“Dirty Dozen” List Based on Junk Science, Discourages Healthy Eating

WASHINGTON, DC – The Environmental Working Group (EWG) once again released its annual “Dirty Dozen” list this week, cautioning consumers against purchasing 12 types of nutritious fruits and vegetables, such as potatoes and apples. EWG urges consumers, “When buying organic produce is not an option, use the [EWG’s Shopper’s Guide to Pesticides in Produce] to choose foods lower in pesticide residues.” CropLife America (CLA) and many other food-focused organizations remain vehemently opposed to the misinformation within EWG’s list and, instead, encourage consumers to reach for fruits and vegetables at the grocery store regardless of how the food was grown.

“Consumers deserve to know that pesticide technology, used in both organic and conventional farming, is carefully regulated in the U.S. to protect their safety,” stated Jay Vroom, president and CEO of CLA. “Year after year, reports from the U.S. Department of Agriculture (USDA) Pesticide Data Program (PDP) show that more than 99 percent of the products sampled have residues below tolerances set by the U.S. Environmental Protection Agency (EPA). It’s time for EWG to discontinue this list and stop adding confusion and fear to the flurry of messages that consumers receive on what foods to eat.”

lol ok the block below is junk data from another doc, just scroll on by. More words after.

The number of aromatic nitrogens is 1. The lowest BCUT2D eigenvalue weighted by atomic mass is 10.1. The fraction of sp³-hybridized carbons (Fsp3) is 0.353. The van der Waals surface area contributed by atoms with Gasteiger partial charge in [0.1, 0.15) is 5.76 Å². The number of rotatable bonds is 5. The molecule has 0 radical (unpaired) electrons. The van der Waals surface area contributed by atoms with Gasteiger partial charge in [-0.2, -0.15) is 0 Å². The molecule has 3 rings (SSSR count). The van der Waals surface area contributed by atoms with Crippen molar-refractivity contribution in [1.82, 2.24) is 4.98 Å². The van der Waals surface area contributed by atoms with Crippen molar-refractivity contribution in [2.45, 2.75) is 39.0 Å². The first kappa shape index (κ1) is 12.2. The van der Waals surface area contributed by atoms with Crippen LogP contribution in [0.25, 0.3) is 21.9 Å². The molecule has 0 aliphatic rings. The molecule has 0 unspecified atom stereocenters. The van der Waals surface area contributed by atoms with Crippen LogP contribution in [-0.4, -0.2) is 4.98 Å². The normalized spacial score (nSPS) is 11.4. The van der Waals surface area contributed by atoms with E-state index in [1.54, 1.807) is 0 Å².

“Every person across the country needs to eat healthy food, no matter the size of their wallet,” stated Dr. Janet E. Collins, executive vice president of science and regulatory affairs at CLA. “By continuing to release this list, based on flawed science, EWG is limiting consumer choice when reaching for vitamin-rich spinach or anti-oxidant-filled blueberries at the grocery store. A conventional apple has the same nutritional value as an organic apple. Just make sure you eat that apple!”

If you have ideas or concerns on how to move U.S. farming forward, get involved now with the conversation online with #FoodForward. CLA actively engages with consumers, food bloggers, farmers, chefs, foodies, journalists and others interested in food production on social media, including FacebookTwitter and Instagram. For more information on how farmers use crop protection technology to grow healthful and nutritious food, visit www.GiveaCrop.org.

Michael Leary